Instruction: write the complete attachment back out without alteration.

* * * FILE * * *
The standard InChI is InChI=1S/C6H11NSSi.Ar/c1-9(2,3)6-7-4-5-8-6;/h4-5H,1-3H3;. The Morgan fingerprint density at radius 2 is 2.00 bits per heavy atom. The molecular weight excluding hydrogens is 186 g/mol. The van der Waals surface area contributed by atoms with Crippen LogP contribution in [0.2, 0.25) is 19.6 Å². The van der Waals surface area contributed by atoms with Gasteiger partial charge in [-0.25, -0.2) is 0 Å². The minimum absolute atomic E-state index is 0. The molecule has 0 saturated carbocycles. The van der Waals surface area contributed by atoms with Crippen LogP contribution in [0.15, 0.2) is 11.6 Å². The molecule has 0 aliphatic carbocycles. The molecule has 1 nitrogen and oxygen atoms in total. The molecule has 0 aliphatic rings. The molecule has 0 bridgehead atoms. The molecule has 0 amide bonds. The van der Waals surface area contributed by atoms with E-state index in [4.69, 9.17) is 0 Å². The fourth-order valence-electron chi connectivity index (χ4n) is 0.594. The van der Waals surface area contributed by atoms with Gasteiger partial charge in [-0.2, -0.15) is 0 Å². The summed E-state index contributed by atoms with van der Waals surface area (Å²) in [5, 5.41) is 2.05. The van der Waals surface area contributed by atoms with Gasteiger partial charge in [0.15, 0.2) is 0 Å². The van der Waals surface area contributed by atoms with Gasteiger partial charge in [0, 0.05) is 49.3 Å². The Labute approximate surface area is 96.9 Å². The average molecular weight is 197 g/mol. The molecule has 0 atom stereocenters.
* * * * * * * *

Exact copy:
The standard InChI is InChI=1S/C6H11NSSi.Ar/c1-9(2,3)6-7-4-5-8-6;/h4-5H,1-3H3;. The Morgan fingerprint density at radius 2 is 2.00 bits per heavy atom. The molecular weight excluding hydrogens is 186 g/mol. The van der Waals surface area contributed by atoms with Crippen LogP contribution in [0.2, 0.25) is 19.6 Å². The van der Waals surface area contributed by atoms with Gasteiger partial charge in [-0.25, -0.2) is 0 Å². The minimum absolute atomic E-state index is 0. The molecule has 0 saturated carbocycles. The van der Waals surface area contributed by atoms with Crippen LogP contribution in [0.15, 0.2) is 11.6 Å². The molecule has 0 aliphatic carbocycles. The molecule has 1 nitrogen and oxygen atoms in total. The molecule has 0 aliphatic rings. The molecule has 0 bridgehead atoms. The molecule has 0 amide bonds. The van der Waals surface area contributed by atoms with E-state index in [4.69, 9.17) is 0 Å². The fourth-order valence-electron chi connectivity index (χ4n) is 0.594. The van der Waals surface area contributed by atoms with Gasteiger partial charge in [-0.2, -0.15) is 0 Å². The summed E-state index contributed by atoms with van der Waals surface area (Å²) in [5, 5.41) is 2.05. The van der Waals surface area contributed by atoms with Gasteiger partial charge in [0.15, 0.2) is 0 Å². The van der Waals surface area contributed by atoms with Gasteiger partial charge in [0, 0.05) is 49.3 Å². The Labute approximate surface area is 96.9 Å². The average molecular weight is 197 g/mol. The molecule has 0 atom stereocenters.